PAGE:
| In the Field

Monuments of Aphrodisias

The Bouleuterion

The Bouleuterion, or Council House, is centered on the north side of the North Agora. As it stands today, it consists of a semicircular auditorium fronted by a shallow stage structure about 46 meters wide. The lower part of the auditorium survives intact, with nine rows of marble seats divided into five wedges by radial stairways. The seating of the upper part, amounting to an additional twelve rows, has collapsed together with its supporting vaults. The plan is an extremely open one, with numerous entrances at ground level and several stairways giving access to the upper rows of seats. A system of massive parallel buttresses shows that the building was originally fully roofed. The auditorium would have been lighted by a series of tall, arched windows in the curved outer wall. Seating capacity is estimated at about 1750.

The available evidence indicates a construction date in the Antonine or early Severan period (late second or early third century CE). The scaenae frons (stage front) was certainly put up at this time, based on the style of both the sculpture and architectural ornament. Two inscribed statue bases placed symmetrically against the exterior facade held images of the Aphrodisian benefactors Claudia Antonia Tatiana and her uncle Lucius Antonius Dometinus, who lived at the end of the second century. Tatiana is known to have had close ties with Ephesus and it is possible that the striking similarities between this building and the Bouleuterion on the Civic Agora at Ephesus, dated by inscription to the mid-second century, are due to some initiative on her part. We do not know what stood here before the second century CE, but it is likely that the present building replaced a smaller one dating to the late first century BCE.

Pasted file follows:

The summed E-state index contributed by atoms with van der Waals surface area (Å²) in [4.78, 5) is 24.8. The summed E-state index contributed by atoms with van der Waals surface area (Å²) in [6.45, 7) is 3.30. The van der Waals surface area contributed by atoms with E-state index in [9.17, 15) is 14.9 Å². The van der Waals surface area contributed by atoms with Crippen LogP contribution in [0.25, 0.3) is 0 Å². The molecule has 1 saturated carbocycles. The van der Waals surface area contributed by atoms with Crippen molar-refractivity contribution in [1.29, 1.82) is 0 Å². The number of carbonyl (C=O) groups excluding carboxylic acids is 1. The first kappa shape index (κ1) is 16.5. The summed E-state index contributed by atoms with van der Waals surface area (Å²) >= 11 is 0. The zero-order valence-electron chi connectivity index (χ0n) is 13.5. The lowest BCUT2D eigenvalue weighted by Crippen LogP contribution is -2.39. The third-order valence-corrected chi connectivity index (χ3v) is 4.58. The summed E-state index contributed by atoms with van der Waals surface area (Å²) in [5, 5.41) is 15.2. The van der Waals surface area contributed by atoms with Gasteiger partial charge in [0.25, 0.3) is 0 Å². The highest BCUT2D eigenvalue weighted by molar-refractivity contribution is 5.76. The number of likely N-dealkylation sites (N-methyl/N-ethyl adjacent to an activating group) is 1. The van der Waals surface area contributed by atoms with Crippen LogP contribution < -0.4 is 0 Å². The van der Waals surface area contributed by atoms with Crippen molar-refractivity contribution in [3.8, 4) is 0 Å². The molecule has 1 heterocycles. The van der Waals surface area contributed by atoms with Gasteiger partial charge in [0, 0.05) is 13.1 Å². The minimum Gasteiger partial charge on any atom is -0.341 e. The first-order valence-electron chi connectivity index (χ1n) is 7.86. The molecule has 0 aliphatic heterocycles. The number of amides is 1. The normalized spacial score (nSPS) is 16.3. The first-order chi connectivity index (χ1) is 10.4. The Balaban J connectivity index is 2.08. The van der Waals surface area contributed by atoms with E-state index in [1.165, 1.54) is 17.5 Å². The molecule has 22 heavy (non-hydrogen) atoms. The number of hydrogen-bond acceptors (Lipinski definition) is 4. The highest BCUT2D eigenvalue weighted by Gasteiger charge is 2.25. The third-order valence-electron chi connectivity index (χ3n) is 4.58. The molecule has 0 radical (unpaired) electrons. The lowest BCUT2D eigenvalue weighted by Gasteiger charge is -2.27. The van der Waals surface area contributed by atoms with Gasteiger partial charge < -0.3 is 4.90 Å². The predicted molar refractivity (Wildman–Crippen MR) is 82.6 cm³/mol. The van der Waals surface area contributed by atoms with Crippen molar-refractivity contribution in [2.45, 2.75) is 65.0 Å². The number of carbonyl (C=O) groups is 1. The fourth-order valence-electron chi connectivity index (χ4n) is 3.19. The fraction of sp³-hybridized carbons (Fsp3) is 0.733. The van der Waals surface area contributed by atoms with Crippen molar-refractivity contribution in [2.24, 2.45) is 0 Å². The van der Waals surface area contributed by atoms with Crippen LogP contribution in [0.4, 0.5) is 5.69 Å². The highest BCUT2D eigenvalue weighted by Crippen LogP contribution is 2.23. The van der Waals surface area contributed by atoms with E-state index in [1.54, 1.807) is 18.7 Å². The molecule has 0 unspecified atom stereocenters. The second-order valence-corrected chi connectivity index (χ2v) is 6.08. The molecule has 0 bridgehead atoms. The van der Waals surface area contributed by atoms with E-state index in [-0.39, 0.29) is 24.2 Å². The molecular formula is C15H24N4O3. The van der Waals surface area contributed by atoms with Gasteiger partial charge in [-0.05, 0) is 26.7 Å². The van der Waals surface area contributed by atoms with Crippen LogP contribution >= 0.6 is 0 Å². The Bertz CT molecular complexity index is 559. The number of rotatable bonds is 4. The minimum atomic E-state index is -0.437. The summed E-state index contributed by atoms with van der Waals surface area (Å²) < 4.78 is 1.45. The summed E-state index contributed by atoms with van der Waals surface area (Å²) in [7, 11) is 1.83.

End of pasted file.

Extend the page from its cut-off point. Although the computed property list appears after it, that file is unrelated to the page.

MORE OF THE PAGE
The Bouleuterion remained in this form until the early fifth century, when a municipal official had it adapted as a palaestra, recording his achievement on the upper molding of the stage. This term usually refers to a wrestling ground, but in the fifth century it could be used to describe a hall for lectures, performances, and various kinds of competitive displays, as suggested by a number of inscriptions carved into the seats. Numerous additional cuttings in the surviving seats, probably for poles to support awnings, suggest that by this time the building had lost its roof. The orchestra was lowered and provided with marble pavement, reused, perhaps, from the earlier phase.